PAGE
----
Letting Go of Our Fears

Yael Eckstein  |  November 27, 2023

Israelis, Assisting in Fellowship

In great fear and distress Jacob divided the people who were with him into two groups, and the flocks and herds and camels as well. — Genesis 32:7

Each week in synagogue, Jews read through the Torah from Genesis to Deuteronomy. The Torah portion for this week is Vayishlach, which means “and he sent,” from Genesis 32:4—36:43.

Like most parents in the world, I find myself torn between home and work, with four children at home who need my help and attention, but also with a job to do, ensuring that the lifesaving work of The Fellowship continues when the people of Israel need us most.

Yet, whenever I began to feel completely overwhelmed by all the things that I have to do, I stop, take a walk, and thank God for my blessings. This is my way of reminding myself that while I need to do my best at parenting and working, I also need to let go and trust that God will help me. After my walks, I always feel calmer and more connected to God, and as a result, I am a far better parent and more effective in my work.

In this week’s Torah reading we learn that Jacob experienced “great fear and distress” while anticipating a likely attack by his estranged brother Esau. His brother, whom Jacob had not seen since deceiving his father, Isaac, to bless him instead of Esau, was on his way to meet Jacob with 400 men (Genesis 32:6.) Jacob had every reason to fear an attack!

Yet, surprisingly, just a few verses later we learn that “He [Jacob] spent the night there” (Genesis 32:13). The Jewish sages explained that despite the terrible fear that gripped Jacob, he slept soundly that night. He had done what he could to protect his family and pacify Esau, but then, he let go of his fears and put his faith in God. This enabled Jacob to remain calm and at peace even while the potential for great danger lurked ahead.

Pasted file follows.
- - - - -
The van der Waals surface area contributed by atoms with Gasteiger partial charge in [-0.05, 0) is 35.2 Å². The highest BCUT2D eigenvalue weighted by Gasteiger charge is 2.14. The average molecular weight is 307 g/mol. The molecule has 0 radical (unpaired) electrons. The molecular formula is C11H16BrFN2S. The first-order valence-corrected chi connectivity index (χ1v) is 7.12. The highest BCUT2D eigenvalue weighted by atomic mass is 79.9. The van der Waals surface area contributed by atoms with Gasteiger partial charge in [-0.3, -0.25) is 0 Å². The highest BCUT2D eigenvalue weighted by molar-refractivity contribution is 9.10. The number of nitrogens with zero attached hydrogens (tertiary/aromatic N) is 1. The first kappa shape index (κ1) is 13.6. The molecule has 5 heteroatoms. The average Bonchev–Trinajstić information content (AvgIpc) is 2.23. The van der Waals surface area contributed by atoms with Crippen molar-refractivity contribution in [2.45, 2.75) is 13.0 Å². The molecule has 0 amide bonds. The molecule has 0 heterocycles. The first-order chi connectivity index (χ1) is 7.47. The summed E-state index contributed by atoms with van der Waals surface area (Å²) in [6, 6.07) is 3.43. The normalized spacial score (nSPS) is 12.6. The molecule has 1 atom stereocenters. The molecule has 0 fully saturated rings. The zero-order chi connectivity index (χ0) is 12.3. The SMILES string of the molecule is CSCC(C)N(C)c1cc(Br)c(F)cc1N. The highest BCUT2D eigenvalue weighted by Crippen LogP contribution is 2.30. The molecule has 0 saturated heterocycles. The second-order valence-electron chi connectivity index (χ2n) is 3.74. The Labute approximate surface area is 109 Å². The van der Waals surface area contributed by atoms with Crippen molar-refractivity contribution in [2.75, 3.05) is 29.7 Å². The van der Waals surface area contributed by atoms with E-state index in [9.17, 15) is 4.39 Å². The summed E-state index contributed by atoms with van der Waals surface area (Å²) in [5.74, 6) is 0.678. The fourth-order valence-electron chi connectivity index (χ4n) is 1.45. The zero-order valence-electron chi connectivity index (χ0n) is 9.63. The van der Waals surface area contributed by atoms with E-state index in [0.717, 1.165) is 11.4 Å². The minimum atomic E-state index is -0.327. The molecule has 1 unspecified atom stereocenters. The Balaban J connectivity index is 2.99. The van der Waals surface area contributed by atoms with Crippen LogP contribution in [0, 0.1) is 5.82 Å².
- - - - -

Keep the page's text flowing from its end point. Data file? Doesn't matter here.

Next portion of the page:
Let Go of Your Fears

It is human to experience feelings of fear, distress, and to feel overwhelmed at times in our lives. Even holy men like Jacob experienced these feelings. But then we always have the choice to let go of our fears. You can “cast your cares on the LORD” (Psalm 55:22) and have faith that He will help you.

And while we must put in the effort to do what we can to help ourselves, like Jacob did, we can remain calm knowing that God can do what we cannot. He is our Helper, our Protector, and our Savior.

Be a Holy Land Hero

The situation in Israel might seem overwhelming, frightening, and even impossible—both for the people of Israel and those who stand with her. Pledge to pray for God’s help and protection for His children.